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A bomoh (Southern Thai: โต๊ะบอมอ; RTGSTo Bomo) is a Malay shaman and traditional medicine practitioner.[1] The term is used mainly in Malaysia and parts of Sumatra, whereas most Indonesians use the word dukun. It is often mistranslated into English as medicine man or witch doctor. In colloquial usage, the term bomoh is often interchangeable with another type of shaman or dukun, the pawang, but they generally serve different functions. The bomoh is primarily a healer, herbalist, geomancer, and sorcerer. The pawang on the other hand usually specialises in rituals involving weather, nature, animals, and a good harvest. Their roles do overlap however, and both act as an intermediary for the spirits and gods.


The word bomoh (at times spelled bomo or bomor) has been in common usage since at least classical times. It is a cognate of the Thai term maw or mohr (Thai: หมอ; RTGSMo, "doctor"). This word can mean either doctor or a sorcerer, as in terms like mawpii (หมอผี; Mo Phi, "spirit doctor") and mawduu (หมอดู; Mo du, "fortune-teller"). Prior to the later introduction of the English-derived "doktor" or the Arabic word "tabib", the bomoh served as healers and physicians in Malay society. Thai shamans or bomoh Siam are traditionally held in high regard in Malaysia. Malay texts such as the Hikayat Aceh (1600-1625) record the word bomoh simply as mo or moh.[2]

Hikayat Aceh 127:7 "... gajah tuanku ini. Diperhamba suruh ubati kepada [bo]mo gajah tuanku. Berilah makanannya."
Hikayat Aceh 127:7 "... this king's elephant. The king asked it to be treated by the elephant [bo]moh. Give it food."


Shamanism in Southeast Asia can be traced to the region's prehistoric tribal people. The bomoh's original role was that of a healer[3] and their expertise was first and foremost an in-depth knowledge of medicinal herbs and tajul muluk or Malay geomancy. This was supplemented by Sanskrit mantera (mantra) owing to the ancient Hindu-Buddhist influence in the region. Before European colonisation, bomoh - along with Buddhist monks and Hindu rishis - were often exempt from paying taxes, due to the fact that many of them had few material belongings.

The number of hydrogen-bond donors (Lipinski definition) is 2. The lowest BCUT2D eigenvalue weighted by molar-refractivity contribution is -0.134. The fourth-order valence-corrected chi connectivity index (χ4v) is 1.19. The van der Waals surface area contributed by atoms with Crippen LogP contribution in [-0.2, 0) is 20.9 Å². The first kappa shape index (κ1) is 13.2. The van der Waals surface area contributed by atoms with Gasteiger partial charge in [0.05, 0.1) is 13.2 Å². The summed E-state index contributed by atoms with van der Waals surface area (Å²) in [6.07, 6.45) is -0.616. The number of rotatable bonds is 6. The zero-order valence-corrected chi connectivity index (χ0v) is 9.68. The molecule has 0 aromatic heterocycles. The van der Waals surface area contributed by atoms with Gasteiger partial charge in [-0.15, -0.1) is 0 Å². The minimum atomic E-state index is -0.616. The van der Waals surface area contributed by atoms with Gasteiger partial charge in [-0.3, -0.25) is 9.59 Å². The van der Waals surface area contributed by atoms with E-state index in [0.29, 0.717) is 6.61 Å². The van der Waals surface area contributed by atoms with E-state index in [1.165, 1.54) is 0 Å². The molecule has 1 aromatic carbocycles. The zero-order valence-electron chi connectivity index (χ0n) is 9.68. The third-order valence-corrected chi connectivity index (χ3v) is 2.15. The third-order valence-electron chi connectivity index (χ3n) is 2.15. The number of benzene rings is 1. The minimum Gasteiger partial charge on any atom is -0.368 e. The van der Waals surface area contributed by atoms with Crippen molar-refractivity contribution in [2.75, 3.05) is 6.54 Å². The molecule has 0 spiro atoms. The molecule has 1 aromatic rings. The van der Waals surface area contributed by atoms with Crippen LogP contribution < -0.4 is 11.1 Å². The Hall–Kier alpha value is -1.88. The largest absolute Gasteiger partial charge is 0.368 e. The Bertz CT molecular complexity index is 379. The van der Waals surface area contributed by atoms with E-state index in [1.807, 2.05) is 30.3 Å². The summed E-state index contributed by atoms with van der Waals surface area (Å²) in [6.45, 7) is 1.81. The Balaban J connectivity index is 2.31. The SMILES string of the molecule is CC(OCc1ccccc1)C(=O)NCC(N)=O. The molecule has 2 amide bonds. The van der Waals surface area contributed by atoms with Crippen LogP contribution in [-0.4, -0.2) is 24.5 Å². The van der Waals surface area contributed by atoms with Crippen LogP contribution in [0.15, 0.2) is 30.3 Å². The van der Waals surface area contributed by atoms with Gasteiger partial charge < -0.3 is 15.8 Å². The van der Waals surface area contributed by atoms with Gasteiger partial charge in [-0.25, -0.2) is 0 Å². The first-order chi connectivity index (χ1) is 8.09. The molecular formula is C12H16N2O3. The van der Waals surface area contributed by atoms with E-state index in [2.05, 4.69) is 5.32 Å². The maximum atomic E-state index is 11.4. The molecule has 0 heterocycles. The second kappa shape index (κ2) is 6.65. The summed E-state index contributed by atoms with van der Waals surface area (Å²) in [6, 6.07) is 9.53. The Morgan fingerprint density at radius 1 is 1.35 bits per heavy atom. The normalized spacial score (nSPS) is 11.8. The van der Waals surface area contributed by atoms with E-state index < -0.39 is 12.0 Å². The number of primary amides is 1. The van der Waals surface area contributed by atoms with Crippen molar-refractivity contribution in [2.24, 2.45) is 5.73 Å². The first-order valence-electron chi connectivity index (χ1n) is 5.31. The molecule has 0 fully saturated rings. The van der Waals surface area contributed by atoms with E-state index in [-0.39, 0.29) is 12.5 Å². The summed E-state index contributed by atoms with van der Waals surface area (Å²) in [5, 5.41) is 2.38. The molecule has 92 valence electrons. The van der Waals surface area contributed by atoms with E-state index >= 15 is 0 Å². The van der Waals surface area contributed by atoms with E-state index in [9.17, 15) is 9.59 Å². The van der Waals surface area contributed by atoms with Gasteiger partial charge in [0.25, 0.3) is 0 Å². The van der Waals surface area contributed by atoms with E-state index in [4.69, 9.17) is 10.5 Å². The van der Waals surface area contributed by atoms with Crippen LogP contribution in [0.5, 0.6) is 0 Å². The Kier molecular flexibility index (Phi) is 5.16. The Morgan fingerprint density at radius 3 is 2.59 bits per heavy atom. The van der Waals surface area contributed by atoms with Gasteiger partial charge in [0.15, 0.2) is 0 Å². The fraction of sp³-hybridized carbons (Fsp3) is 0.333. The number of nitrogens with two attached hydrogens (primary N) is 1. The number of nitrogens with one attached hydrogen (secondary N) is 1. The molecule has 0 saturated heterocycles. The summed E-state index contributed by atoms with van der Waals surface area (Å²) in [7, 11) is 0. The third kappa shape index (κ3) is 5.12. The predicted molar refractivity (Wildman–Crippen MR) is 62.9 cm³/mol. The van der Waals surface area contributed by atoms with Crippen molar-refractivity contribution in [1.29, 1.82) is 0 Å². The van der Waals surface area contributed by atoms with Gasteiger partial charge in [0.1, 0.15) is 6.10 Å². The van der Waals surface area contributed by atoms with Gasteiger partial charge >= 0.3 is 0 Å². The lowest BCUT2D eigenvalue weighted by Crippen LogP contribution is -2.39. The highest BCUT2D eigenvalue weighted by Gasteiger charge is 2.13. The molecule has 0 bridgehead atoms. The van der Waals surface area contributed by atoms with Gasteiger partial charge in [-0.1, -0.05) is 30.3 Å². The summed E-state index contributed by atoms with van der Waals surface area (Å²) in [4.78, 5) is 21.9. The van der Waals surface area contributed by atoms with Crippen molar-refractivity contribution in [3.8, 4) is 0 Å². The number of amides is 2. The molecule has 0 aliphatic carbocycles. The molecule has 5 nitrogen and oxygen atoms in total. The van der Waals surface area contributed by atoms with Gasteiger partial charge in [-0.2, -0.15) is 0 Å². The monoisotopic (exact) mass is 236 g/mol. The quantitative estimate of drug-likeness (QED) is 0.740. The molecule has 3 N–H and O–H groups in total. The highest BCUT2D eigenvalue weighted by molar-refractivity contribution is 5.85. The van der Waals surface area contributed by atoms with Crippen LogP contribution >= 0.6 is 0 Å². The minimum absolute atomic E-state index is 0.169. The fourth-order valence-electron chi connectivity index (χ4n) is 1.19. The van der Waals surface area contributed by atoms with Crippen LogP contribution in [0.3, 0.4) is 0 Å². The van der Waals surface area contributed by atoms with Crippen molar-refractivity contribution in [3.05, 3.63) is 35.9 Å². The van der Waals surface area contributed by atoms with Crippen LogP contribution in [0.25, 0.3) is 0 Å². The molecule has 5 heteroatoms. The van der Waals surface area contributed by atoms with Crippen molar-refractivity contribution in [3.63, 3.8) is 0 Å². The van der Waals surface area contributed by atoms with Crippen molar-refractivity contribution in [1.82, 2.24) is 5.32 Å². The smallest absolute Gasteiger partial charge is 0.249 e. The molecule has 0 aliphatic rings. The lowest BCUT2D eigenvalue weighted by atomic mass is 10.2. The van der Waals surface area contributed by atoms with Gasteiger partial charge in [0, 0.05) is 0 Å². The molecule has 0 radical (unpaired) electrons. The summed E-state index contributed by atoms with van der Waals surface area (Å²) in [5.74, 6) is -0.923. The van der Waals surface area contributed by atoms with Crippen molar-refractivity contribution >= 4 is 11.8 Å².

Modern era[edit]

The bomoh's craft remained largely unchanged even after Islam became dominant until the Islamization in the 1970s and 80s. Bomoh were then seen as deviant from the Muslim faith because of their invocation of spirits and the potentially harmful black magic they were accused of practicing. This period saw a drastic decline in traditional herbalism and many fraudulent practitioners filled the void. As a result, bomoh are today looked at with suspicion even though they are still commonly consulted for personal reasons. Many bomoh today have tried to adapt their practice in the context of modern Islam, such as reciting verses of the Quran or invoking the names of Allah, but this is viewed as shallow by conservative shamans.

Cosmology and function[edit]

Malay metaphysical theory holds that the body, and in fact the universe itself, is made up of the four classical elements of fire, water, earth, and wind. Illnesses are often said to be caused by an imbalance of these elements. To restore this balance, patients are advised to bathe in cool water to which lime juice is added. The bomoh also works with rituals and incantations, called jampi.[4]


Some bomoh use cemeteries to summon spirits to fulfill requests by supplicants, while others only deal with a single spirit. It is said that sometimes the bomoh selects the spirit, while other times, it is the spirit who selects the bomoh. Spirits are said to be able to heal the sick, seek missing persons or even investigate reasons for bad luck. Spirits can also be used to attack people, cause sickness and misery and many other bad things. Bomoh who have a particular religion may incorporate their religious practices into their craft.

Traditionally, healing rituals of some bomoh involved music and dance, such as the main puteri or main peteri (a trance-dance from Kelantan and Terengganu often connected to mak yong), the main lukah (a fisherman's dance from Pahang), and the main saba (which re-enacts the heavenly princesses [puteri kayangan] dancing around a saba tree). The music is played by an assistant called the tuk minduk.

In popular culture[edit]

The bomoh of the flight MH370[edit]